State’s past comes back to haunt us
Published 12:00 am Tuesday, July 15, 2003
Gov. Bob Riley has a huge sales job ahead of him during the next couple of months.
Before he can deliver on his promise to bring a &uot;new day&uot; to Alabama’s inefficient state government, he is first going to have to deal with a pessimistic public.
For years, the people of Alabama have heard the so-called horror stories that the sky was falling in state government.
Citizens have been told year after year that if we do not do something major this year, then old people will be forced from nursing homes, children will be denied education and police officers will be removed from the streets.
The problem is these stories were usually followed by news articles about state senators who personally profited from state finances or millions of dollars in pork projects going to non-governmental agencies back home in their districts.
This pattern of abuse has gone on for years &045; from the racial demagoguery of George Wallace through the buffoonery of Fob James to the corruption of the Folsom and Seigelman administrations.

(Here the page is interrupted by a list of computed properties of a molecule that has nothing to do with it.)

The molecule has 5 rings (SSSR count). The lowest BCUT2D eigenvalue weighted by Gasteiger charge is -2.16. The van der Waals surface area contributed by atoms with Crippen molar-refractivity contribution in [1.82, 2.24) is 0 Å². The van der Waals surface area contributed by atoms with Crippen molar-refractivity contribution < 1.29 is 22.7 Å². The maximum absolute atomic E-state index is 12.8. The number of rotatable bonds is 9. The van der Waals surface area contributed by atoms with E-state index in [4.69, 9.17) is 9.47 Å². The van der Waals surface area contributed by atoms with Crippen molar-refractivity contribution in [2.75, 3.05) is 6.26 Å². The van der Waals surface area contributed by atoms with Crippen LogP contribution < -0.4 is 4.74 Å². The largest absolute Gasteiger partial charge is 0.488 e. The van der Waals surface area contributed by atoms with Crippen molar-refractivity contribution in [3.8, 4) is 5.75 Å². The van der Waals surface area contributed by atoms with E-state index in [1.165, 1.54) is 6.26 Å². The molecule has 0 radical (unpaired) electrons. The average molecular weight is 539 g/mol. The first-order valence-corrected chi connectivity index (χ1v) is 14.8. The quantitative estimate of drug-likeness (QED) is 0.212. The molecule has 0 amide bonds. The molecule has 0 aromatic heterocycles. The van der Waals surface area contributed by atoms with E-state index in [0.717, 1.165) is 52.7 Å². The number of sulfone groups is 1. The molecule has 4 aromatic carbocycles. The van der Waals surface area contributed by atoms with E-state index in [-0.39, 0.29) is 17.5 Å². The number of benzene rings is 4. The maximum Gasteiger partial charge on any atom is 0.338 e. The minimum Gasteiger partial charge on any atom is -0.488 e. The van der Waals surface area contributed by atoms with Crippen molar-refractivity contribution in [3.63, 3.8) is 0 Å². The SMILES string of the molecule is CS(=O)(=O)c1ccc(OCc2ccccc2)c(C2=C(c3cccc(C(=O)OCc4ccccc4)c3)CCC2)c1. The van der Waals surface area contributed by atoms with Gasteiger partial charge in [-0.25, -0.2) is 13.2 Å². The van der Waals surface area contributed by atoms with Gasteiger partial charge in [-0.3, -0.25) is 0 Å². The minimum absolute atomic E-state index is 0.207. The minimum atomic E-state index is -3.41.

These stories have made people rightfully skeptical that Montgomery can properly manage the money it has been given to spend.
Are people in Alabama willing to pay more for improved services? Sure.
Are they willing to throw more money into a system that has consistently shown it will misuse and abuse the public’s trust? No.
Therein lies the problem for Gov. Riley.
Can he convince people that his plan will truly reform Montgomery forever? Will he be able to sell himself and the state for that matter as an honest steward of our tax dollars?
He deserves credit for passionately believing in what he is promoting. He is one of the most honest elected officials to ever serve in Montgomery, but to a public who is numb with bad experiences from state government that will not be enough.
Gov. Riley will have to convince the public that he is putting ethics back in government, and fiscal responsibility is a first priority for our state again.
It is a tough sale to a disillusioned electorate, haunted by Alabama’s political past. The referendum will be held on Sept. 9. Regardless if you support or oppose the Governor’s package, get involved in the debate today.
Cam Ward is one of a nine-member Legislative Delegation representing Shelby County in Montgomery. He and his wife, Julie, and his daughter, Riley, reside in Alabaster